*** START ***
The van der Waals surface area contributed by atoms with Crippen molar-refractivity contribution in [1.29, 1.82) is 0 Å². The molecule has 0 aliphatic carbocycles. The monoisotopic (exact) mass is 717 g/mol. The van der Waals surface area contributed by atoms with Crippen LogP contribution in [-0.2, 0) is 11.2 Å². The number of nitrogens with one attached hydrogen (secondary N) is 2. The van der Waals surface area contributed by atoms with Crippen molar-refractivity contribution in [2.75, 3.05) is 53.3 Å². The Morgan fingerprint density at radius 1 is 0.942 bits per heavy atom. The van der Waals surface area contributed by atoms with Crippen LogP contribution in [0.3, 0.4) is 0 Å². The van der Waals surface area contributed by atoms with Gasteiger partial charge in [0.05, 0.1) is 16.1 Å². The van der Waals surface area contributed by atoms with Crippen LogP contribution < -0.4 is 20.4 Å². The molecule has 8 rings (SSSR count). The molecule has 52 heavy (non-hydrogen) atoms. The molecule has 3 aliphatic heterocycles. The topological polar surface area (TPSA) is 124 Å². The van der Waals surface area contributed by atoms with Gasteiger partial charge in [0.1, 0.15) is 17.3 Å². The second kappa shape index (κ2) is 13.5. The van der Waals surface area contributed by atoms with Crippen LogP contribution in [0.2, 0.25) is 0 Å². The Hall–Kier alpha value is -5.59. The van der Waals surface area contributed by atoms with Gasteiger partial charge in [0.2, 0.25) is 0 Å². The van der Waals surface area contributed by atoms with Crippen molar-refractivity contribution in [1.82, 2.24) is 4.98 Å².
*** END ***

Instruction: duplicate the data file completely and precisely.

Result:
The van der Waals surface area contributed by atoms with Crippen molar-refractivity contribution in [1.29, 1.82) is 0 Å². The molecule has 0 aliphatic carbocycles. The monoisotopic (exact) mass is 717 g/mol. The van der Waals surface area contributed by atoms with Crippen LogP contribution in [-0.2, 0) is 11.2 Å². The number of nitrogens with one attached hydrogen (secondary N) is 2. The van der Waals surface area contributed by atoms with Crippen molar-refractivity contribution in [2.75, 3.05) is 53.3 Å². The Morgan fingerprint density at radius 1 is 0.942 bits per heavy atom. The van der Waals surface area contributed by atoms with Crippen LogP contribution in [0.3, 0.4) is 0 Å². The van der Waals surface area contributed by atoms with Gasteiger partial charge in [0.05, 0.1) is 16.1 Å². The van der Waals surface area contributed by atoms with Crippen LogP contribution < -0.4 is 20.4 Å². The molecule has 8 rings (SSSR count). The molecule has 52 heavy (non-hydrogen) atoms. The molecule has 3 aliphatic heterocycles. The topological polar surface area (TPSA) is 124 Å². The van der Waals surface area contributed by atoms with Gasteiger partial charge in [0.1, 0.15) is 17.3 Å². The second kappa shape index (κ2) is 13.5. The van der Waals surface area contributed by atoms with Crippen LogP contribution in [0.2, 0.25) is 0 Å². The Hall–Kier alpha value is -5.59. The van der Waals surface area contributed by atoms with Gasteiger partial charge in [0.2, 0.25) is 0 Å². The van der Waals surface area contributed by atoms with Crippen molar-refractivity contribution in [1.82, 2.24) is 4.98 Å².